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      Isolation of thermotolerant mutants by using proofreading-deficient DNA polymerase delta as an effective mutator in Saccharomyces cerevisiae.

      Genes & genetic systems
      DNA Polymerase III, genetics, Genes, Recessive, Mutagenesis, Saccharomyces cerevisiae, growth & development, physiology, Saccharomyces cerevisiae Proteins, Temperature

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          Abstract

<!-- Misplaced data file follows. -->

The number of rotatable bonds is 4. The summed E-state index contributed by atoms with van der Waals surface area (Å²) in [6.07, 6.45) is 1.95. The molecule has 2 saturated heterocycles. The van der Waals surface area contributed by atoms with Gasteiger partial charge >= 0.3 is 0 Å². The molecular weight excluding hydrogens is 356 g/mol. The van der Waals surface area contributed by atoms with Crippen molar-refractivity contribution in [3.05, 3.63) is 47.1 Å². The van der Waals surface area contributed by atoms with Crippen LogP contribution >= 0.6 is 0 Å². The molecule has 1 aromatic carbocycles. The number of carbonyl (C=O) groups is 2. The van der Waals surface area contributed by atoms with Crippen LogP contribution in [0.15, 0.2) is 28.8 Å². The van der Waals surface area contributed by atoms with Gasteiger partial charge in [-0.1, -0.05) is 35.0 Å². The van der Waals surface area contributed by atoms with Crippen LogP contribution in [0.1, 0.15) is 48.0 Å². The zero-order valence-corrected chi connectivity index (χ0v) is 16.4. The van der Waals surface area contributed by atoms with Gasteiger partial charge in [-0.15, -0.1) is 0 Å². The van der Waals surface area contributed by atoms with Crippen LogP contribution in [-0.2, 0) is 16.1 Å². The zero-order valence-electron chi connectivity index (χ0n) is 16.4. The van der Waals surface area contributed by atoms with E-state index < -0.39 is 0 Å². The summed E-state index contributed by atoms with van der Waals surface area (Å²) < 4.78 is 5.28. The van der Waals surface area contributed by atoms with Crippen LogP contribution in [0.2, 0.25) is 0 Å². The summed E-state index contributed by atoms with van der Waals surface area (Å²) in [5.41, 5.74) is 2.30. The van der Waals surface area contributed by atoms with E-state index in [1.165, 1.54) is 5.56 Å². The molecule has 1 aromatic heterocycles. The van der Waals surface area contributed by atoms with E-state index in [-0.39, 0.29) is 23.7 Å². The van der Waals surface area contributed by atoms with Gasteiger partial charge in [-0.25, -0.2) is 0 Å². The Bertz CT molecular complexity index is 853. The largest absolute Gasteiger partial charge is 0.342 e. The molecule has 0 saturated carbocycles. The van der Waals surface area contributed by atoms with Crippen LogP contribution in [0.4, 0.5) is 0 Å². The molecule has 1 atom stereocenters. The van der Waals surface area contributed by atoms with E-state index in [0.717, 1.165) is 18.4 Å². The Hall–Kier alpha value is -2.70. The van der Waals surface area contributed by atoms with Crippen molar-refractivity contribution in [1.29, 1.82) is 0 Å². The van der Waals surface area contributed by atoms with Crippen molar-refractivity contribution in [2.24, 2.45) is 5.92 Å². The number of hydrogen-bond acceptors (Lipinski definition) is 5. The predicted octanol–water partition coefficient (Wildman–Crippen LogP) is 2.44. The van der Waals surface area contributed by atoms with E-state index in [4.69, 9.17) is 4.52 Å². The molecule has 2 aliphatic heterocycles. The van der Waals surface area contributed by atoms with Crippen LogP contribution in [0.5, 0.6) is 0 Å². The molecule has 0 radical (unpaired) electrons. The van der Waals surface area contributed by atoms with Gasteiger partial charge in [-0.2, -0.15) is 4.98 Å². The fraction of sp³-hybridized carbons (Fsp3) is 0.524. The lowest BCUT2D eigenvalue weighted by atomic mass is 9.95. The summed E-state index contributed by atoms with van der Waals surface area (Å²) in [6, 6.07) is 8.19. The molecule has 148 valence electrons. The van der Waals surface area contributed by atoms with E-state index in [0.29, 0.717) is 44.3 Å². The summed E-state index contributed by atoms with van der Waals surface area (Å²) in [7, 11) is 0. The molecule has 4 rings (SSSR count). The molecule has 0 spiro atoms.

Eukaryotic DNA polymerases delta and epsilon, both of which are required for chromosomal DNA replication, contain proofreading 3'-->5'exonuclease activity. DNA polymerases lacking proofreading activity act as strong mutators. Here we report isolation of thermotolerant mutants by using a proofreading-deficient DNA polymerase delta variant encoded by pol3-01 in the yeast Saccharomyces cerevisiae. The parental pol3-01 strain grew only poorly at temperatures higher than 38 degrees C. By stepwise elevation of the incubation temperature, thermotolerant mutants that could proliferate at 40 degrees C were successfully obtained; however, no such mutants were isolated with the isogenic POL3 strain. The recessive hot1-1 mutation was defined by genetic analysis of a weak thermotolerant mutant. Strong thermotolerance to 40 degrees C was attained by multiple mutations, at least one of which was recessive. These results indicate that a proofreading-deficient DNA delta polymerase variant is an effective mutator for obtaining yeast mutants that have gained useful characteristics, such as the ability to proliferate in harsh environments.

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